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What’s New With AIX Certifications

AIX Certifications

I fondly remember one of my first certifications when I was certified as an AIX administrator, way back during the days of AIX 4.3. I carried the laminated card in my pocket—a pretty geeky act, when being a geek was far from popular. If you wanted training, you had to go to an on-site training class. There were also tracks that provided you with more advanced certifications, around their Certified Advanced Technical Expert brand (CATE) brand. I still consider the day I received my IBM Certified Advanced Technical Expert for System p in 2006 as one of my proudest achievements. So what’s new today in the land of AIX certifications?

IBM Certified System Administrator--AIX V1

Let’s start with IBM Certified System Administrator—AIX V1. This is the only AIX-exclusive certification still provided by IBM. It requires passing test c9010-022, IBM Administration V1. IBM recommends that you have at least two years of experience administering AIX, including the use of virtualization, before taking the exam. You’ll need to brush up on your skills in the following areas to pass this test: networking, VIO client partitions, device and storage management, usage of the HMC and PowerVC, general user administration tasks (e.g., limiting resources, creating/using groups, etc.); system backup and recovery; installation and general maintenance of AIX; system security; usage of NIM and the management of WPARs. You’ll also need to have a general understanding of PowerVM components such as AME, AMS, Shared Processor Pools, etc. The exam will only include functionality available for at least six months prior to the exam being published. You will need to know AIX 7.1 and should also know AIX 6.1 as well.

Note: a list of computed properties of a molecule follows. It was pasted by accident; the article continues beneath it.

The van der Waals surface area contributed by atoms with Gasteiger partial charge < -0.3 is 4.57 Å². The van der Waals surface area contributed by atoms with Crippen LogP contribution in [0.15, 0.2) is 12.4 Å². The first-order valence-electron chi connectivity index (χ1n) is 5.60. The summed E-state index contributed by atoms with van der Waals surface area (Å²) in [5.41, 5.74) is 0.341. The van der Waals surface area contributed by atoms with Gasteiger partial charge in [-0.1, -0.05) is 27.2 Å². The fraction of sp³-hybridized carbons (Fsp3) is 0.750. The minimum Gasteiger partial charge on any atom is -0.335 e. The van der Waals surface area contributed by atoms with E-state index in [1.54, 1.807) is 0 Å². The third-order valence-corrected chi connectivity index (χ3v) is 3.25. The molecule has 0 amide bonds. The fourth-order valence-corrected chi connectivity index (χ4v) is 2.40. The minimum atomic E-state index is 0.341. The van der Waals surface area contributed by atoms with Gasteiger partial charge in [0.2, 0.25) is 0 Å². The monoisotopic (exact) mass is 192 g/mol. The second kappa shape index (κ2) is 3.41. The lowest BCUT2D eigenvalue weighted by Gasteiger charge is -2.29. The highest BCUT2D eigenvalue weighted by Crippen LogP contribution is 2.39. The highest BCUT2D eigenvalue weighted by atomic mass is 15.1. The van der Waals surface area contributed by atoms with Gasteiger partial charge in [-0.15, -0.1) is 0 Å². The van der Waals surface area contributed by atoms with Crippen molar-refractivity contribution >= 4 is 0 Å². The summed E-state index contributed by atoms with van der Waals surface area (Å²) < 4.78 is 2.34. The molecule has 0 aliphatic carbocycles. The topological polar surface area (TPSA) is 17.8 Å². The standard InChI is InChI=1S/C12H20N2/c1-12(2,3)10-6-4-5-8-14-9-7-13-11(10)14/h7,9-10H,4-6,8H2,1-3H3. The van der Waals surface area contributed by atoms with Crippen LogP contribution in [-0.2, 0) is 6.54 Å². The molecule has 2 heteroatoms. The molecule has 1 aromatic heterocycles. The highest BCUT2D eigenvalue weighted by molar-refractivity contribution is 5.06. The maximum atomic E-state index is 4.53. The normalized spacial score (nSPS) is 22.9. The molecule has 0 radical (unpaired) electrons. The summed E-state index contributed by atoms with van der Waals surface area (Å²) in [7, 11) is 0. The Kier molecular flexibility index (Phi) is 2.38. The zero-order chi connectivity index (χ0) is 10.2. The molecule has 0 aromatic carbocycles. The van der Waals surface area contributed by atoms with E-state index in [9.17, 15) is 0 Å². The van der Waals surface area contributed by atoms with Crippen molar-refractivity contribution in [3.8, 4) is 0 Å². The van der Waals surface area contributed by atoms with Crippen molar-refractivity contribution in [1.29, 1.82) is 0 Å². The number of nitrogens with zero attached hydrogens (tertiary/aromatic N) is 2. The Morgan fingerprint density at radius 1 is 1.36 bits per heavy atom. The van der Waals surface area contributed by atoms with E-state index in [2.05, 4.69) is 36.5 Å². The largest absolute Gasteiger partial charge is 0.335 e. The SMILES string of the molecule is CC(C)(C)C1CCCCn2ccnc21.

The exam itself consists of nine sections: systems availability (including CEC firmware), storage management, system and network security, partition management, systems management and tuning, network management, systems management, installation and management of AIX, and general administration tasks. You’ll have two hours to answer 62 questions, and you’ll need to answer 36 correctly to pass the test.